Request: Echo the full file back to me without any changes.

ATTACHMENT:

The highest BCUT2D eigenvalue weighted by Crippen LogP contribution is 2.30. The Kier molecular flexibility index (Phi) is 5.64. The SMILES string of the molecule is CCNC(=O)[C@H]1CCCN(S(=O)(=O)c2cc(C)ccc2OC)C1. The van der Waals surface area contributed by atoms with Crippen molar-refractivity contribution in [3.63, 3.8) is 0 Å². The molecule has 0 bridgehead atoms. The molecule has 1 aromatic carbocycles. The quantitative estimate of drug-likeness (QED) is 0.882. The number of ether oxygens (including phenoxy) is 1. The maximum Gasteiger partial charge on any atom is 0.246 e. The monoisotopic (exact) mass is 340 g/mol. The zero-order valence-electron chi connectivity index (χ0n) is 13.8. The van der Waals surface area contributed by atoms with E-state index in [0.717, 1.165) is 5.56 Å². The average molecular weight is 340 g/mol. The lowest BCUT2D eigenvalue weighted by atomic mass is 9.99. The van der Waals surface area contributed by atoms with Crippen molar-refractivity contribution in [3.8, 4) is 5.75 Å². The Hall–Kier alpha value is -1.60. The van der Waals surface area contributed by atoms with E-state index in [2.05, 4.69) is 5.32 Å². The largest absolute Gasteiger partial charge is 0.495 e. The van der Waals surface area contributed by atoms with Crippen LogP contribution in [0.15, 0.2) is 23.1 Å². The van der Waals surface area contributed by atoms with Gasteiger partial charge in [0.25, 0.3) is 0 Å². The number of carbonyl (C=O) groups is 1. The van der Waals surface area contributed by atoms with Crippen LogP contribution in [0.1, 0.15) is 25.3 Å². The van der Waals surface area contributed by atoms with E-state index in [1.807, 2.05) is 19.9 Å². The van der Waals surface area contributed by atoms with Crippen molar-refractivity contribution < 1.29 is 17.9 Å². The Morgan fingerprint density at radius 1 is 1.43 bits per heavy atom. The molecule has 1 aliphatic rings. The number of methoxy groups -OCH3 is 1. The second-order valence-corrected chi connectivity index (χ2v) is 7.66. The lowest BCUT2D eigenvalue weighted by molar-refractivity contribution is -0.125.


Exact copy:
The highest BCUT2D eigenvalue weighted by Crippen LogP contribution is 2.30. The Kier molecular flexibility index (Phi) is 5.64. The SMILES string of the molecule is CCNC(=O)[C@H]1CCCN(S(=O)(=O)c2cc(C)ccc2OC)C1. The van der Waals surface area contributed by atoms with Crippen molar-refractivity contribution in [3.63, 3.8) is 0 Å². The molecule has 0 bridgehead atoms. The molecule has 1 aromatic carbocycles. The quantitative estimate of drug-likeness (QED) is 0.882. The number of ether oxygens (including phenoxy) is 1. The maximum Gasteiger partial charge on any atom is 0.246 e. The monoisotopic (exact) mass is 340 g/mol. The zero-order valence-electron chi connectivity index (χ0n) is 13.8. The van der Waals surface area contributed by atoms with E-state index in [0.717, 1.165) is 5.56 Å². The average molecular weight is 340 g/mol. The lowest BCUT2D eigenvalue weighted by atomic mass is 9.99. The van der Waals surface area contributed by atoms with Crippen molar-refractivity contribution in [3.8, 4) is 5.75 Å². The Hall–Kier alpha value is -1.60. The van der Waals surface area contributed by atoms with E-state index in [2.05, 4.69) is 5.32 Å². The largest absolute Gasteiger partial charge is 0.495 e. The van der Waals surface area contributed by atoms with Crippen LogP contribution in [0.15, 0.2) is 23.1 Å². The van der Waals surface area contributed by atoms with Gasteiger partial charge in [0.25, 0.3) is 0 Å². The number of carbonyl (C=O) groups is 1. The van der Waals surface area contributed by atoms with Crippen LogP contribution in [0.1, 0.15) is 25.3 Å². The van der Waals surface area contributed by atoms with E-state index in [1.807, 2.05) is 19.9 Å². The van der Waals surface area contributed by atoms with Crippen molar-refractivity contribution < 1.29 is 17.9 Å². The Morgan fingerprint density at radius 1 is 1.43 bits per heavy atom. The molecule has 1 aliphatic rings. The number of methoxy groups -OCH3 is 1. The second-order valence-corrected chi connectivity index (χ2v) is 7.66. The lowest BCUT2D eigenvalue weighted by molar-refractivity contribution is -0.125.